Worth remembering is the Dresden publishing house “Rommler & Jonas”, created by the photographer Emil Römmler, a pupil of Joseph Albert himself, the inventor of the “albertotype”, while in Italy we had the aforementioned Danesi; Paolo Marzari, active in Schio, in the province of Vicenza, and last but not least, Saul David Modiano, whose activity is at the centre of the exhibition entitled “Il segno Modiano” – 150 anni di arte e impresa [“The Modiano Sign” – 150 years of art and business], curated by Piero Delbello for the IRCI of Trieste, at the Museum of Istrian, Rijeka and Dalmatian civilization of the same city. Arriving in the Friulian capital in 1868, Saul Modiano started the famous company, first dedicated to the production of cigarette papers, then opening up to other products, including postcards, which he illustrated with images taken during special photographic campaigns.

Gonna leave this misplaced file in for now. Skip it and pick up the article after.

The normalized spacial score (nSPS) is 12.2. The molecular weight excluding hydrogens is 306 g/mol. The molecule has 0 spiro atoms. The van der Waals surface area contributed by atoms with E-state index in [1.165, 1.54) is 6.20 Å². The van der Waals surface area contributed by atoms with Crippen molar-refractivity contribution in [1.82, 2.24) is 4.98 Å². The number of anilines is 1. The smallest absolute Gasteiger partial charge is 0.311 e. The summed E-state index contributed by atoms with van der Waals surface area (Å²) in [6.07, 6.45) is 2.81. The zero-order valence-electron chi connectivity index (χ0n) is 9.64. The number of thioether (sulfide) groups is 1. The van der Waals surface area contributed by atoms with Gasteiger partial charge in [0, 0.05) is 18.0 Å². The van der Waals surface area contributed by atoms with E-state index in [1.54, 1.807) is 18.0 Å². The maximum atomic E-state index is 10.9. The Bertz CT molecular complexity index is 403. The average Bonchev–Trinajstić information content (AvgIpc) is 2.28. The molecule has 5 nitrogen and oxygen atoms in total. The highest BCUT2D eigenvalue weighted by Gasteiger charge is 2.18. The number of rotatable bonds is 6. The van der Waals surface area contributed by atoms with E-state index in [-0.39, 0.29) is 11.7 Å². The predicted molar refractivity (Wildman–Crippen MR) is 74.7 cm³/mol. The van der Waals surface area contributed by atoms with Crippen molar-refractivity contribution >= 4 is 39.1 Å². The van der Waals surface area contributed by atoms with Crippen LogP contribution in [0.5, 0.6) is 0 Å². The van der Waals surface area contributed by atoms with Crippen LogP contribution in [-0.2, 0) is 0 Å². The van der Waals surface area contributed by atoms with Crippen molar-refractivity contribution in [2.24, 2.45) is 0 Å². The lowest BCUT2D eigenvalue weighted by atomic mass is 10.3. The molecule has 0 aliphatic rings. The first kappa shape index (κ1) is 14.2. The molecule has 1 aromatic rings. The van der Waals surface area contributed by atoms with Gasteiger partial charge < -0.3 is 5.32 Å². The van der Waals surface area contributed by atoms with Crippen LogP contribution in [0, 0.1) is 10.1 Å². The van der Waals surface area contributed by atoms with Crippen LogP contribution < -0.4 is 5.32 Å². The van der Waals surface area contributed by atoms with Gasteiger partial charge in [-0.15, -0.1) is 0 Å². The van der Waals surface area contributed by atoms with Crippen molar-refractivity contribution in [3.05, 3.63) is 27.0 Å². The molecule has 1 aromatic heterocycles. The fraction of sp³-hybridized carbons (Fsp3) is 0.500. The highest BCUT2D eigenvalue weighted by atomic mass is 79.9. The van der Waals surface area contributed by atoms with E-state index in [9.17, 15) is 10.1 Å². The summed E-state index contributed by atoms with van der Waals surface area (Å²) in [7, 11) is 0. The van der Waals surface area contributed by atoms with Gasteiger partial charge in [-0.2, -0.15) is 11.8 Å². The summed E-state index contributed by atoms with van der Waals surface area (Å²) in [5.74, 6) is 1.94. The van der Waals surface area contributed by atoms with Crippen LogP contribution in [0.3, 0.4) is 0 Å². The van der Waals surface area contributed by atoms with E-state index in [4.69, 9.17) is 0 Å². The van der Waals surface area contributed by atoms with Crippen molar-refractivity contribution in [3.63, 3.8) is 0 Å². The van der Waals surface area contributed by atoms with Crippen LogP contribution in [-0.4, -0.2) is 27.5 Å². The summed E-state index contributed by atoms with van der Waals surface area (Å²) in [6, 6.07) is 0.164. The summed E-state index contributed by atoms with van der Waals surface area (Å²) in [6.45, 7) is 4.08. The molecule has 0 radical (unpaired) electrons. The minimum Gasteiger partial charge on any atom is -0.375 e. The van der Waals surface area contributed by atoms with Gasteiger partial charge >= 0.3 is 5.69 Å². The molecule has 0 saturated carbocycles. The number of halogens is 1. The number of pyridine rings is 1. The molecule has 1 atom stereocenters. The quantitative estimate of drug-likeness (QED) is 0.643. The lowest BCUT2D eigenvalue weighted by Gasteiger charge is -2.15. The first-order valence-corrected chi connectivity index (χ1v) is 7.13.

This is a very short selection of names active in the field which doesn’t forget the many local publishers and photographers who, between the end of the 19th and the 20th century, produced postcards depicting landscapes, monuments, and often portraits of their customers, specially made as souvenir photos to send to distant relatives.